Minnesota Prairie Roots

Writing and photography by Audrey Kletscher Helbling

Repeat: Be still January 28, 2020

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I ARRIVED A LITTLE EARLY at church Sunday for the 8 a.m. worship service, giving me extra time to view art, writing and more created by students at Faribault Lutheran School and displayed in celebration of National Lutheran Schools Week.

Once upon a time I was actively involved in that event, in planning an annual Book Fest. But that was decades ago when my kids attended FLS.

So this display offered an opportunity to reconnect, to learn more about students, classes and FLS community service projects.

As I browsed the display, my eyes landed on the art of a first grader. My mouth actually dropped. The young student drew a simple picture illustrating Psalm 46:10. That scripture emerged as “my verse” in recent months, popping up in hymns, on a handcrafted paper angel, on a print in my mom’s care center, in devotions… And now here.

As a woman of faith, I see this not as coincidence, but as God desiring to put those words before me. Words I need to see or hear or speak, to comfort me, to bring me peace, to remind me that God is always with me. In deeply challenging days—of which I’ve experienced many in the past year—I feel uplifted yet again.

TELL ME: Have you experienced a similar repetition of scripture, meaningful quotes or such in a time when you most needed them?

© Copyright 2020 Audrey Kletscher Helbling

 

An unspeakable tragedy in Faribault December 14, 2016

Minnesota Prairie Roots file photo used here for illustration purposes only.

Minnesota Prairie Roots file photo used here for illustration purposes only and not photographed in the area of the current tragedy.

SOMETIMES INCOMPREHENSIBLE TRAGEDIES happen in life that defy understanding. Something so horrible that we can’t wrap our minds around reality. We wonder and weep and wish we would wake up and our world would be unchanged. The darkness gone, replaced by light.

In my community of Faribault, we are wondering this week. Wondering why an eight-year-old girl is dead, apparently shot by the man who was her legal guardian. Local police are calling the deaths of Lynnaya Stoddard-Espinoza and Ryan Perrizo, 33, an apparent murder-suicide. Their bodies were found Sunday afternoon inside their Faribault home. Both suffered gunshot wounds; a handgun was recovered next to Perrizo.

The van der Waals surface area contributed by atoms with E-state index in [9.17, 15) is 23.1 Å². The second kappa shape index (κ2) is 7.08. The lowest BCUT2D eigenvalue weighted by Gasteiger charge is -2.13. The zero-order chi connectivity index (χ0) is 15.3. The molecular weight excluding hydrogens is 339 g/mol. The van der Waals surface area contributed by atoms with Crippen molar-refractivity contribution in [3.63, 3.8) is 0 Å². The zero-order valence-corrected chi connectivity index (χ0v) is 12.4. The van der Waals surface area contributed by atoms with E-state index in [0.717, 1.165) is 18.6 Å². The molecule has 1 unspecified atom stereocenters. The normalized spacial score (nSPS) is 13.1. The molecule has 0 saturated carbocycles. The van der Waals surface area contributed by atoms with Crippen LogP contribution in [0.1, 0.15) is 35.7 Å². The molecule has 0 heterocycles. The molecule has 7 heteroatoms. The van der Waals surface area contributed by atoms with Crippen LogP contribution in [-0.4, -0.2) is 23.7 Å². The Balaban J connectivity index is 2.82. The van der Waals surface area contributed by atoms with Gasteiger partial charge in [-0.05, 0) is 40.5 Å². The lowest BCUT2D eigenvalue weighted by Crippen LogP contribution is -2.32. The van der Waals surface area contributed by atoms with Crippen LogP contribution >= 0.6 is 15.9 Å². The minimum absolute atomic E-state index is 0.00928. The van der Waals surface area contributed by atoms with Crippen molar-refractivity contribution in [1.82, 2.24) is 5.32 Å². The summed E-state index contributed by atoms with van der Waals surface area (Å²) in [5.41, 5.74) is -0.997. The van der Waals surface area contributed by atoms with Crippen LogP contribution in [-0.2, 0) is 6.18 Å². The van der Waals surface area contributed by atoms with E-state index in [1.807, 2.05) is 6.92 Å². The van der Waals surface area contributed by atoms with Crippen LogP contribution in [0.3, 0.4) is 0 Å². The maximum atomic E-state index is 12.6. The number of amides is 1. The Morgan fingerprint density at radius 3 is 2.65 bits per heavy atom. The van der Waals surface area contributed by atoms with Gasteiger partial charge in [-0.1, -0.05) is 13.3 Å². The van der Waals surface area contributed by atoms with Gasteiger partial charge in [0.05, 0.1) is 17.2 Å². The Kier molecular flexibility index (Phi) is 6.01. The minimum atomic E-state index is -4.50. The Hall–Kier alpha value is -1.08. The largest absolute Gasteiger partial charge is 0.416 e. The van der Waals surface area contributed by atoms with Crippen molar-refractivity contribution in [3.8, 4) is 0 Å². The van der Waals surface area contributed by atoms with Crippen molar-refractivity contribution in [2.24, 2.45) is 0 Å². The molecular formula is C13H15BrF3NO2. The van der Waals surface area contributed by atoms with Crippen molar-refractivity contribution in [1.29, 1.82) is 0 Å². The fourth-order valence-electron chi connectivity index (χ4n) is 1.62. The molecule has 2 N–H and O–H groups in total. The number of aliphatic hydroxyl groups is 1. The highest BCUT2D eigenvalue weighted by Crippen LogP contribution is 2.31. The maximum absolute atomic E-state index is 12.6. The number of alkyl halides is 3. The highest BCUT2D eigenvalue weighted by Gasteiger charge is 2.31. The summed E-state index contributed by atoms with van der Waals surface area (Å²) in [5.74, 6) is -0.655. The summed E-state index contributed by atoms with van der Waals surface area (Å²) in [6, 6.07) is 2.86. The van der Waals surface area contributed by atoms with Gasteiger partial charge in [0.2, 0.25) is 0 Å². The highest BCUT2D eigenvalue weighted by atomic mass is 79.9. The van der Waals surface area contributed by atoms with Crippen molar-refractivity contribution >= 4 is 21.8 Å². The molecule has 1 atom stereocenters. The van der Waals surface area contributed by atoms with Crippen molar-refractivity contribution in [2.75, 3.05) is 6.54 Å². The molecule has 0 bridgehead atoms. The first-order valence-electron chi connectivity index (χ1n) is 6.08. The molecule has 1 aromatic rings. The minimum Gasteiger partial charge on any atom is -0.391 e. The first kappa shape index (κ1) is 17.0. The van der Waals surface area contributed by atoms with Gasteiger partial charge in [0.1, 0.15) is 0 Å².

The deaths leave many unanswered questions. Mostly, why? Why did this happen?

Nearly three years ago, on January 31, 2014, Perrizo’s 39-year-old wife, Jodi, died following a sudden illness while vacationing in Florida, according to her obituary. And now these deaths. I can speculate. The police can speculate. The general public can speculate. But until the investigation is complete, we don’t have answers.

We have this fact: Two individuals are dead.

And we have a community affected by this unspeakable tragedy. I think mostly of the surviving families and then of little Lynnaya’s classmates at Faribault Lutheran School, the same school my three children attended. How do you explain Lynnaya’s violent death? How do you reassure and comfort and help these children cope? Can these kids even grasp what has happened? With an enrollment of around 100, Faribault Lutheran is a like a family. Lynnaya’s absence is real and children and adults—teachers, parents, grandparents—are hurting.

How do we as adults explain something we can’t even explain?

© Copyright 2016 Audrey Kletscher Helbling

 

Thanksgiving art November 26, 2013

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The turkey's head was flopping down, so I used my left hand to hold the head in place and then snap this photo.

The turkey’s head was flopping down, so I used my left hand to hold the head in place and then snapped this photo of the paper plate turkey listing items for which this student is thankful.

IN THIS TECHNOLOGY DOMINATED WORLD, it’s refreshing to see that kids are still using crayons and colored paper and, yes, even paper plates to create art.

Art adorns walls in the hallways of Faribault Lutheran School.

Art adorns walls in the hallways of Faribault Lutheran School. Here I’m heading to the second floor landing.

On a recent Sunday morning stroll through the hallways of Faribault Lutheran School with camera in hand, I documented this most basic way of making art during my search for Thanksgiving themed subjects.

Simple crayon art.

Simple crayon art.

Call me old-fashioned, but kids need that hands-on experience of pulling crayons from a box, selecting colored paper, cutting shapes with a scissors, sliding a glue stick across paper and more. This is art in its most basic form.

Hand and feet shapes used to make turkeys. And, bonus, students listed things for which they are thankful.

Hand and foot shapes used to make turkeys. And, bonus, students listed things for which they are thankful.

Who among us doesn’t remember tracing around our hands with a pencil or selecting a sharp-tipped crayon or those first efforts at manipulating a scissors?

Students' versions of pilgrims.

Students’ versions of pilgrims.

This Thanksgiving, remember to unplug and to celebrate the simple joys in life like creating art with paper, crayons, scissors and glue.

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BONUS PHOTOS from the hallways of Faribault Lutheran School:

Here, here are the turkeys.

Here, here are the turkeys and some mighty creative ones.

I have no idea what a turkey gram may be.

I have no idea what a turkey-gram may be.

Students' versions of Native Americans.

Students’ versions of Native Americans.

© Copyright 2013 Audrey Kletscher Helbling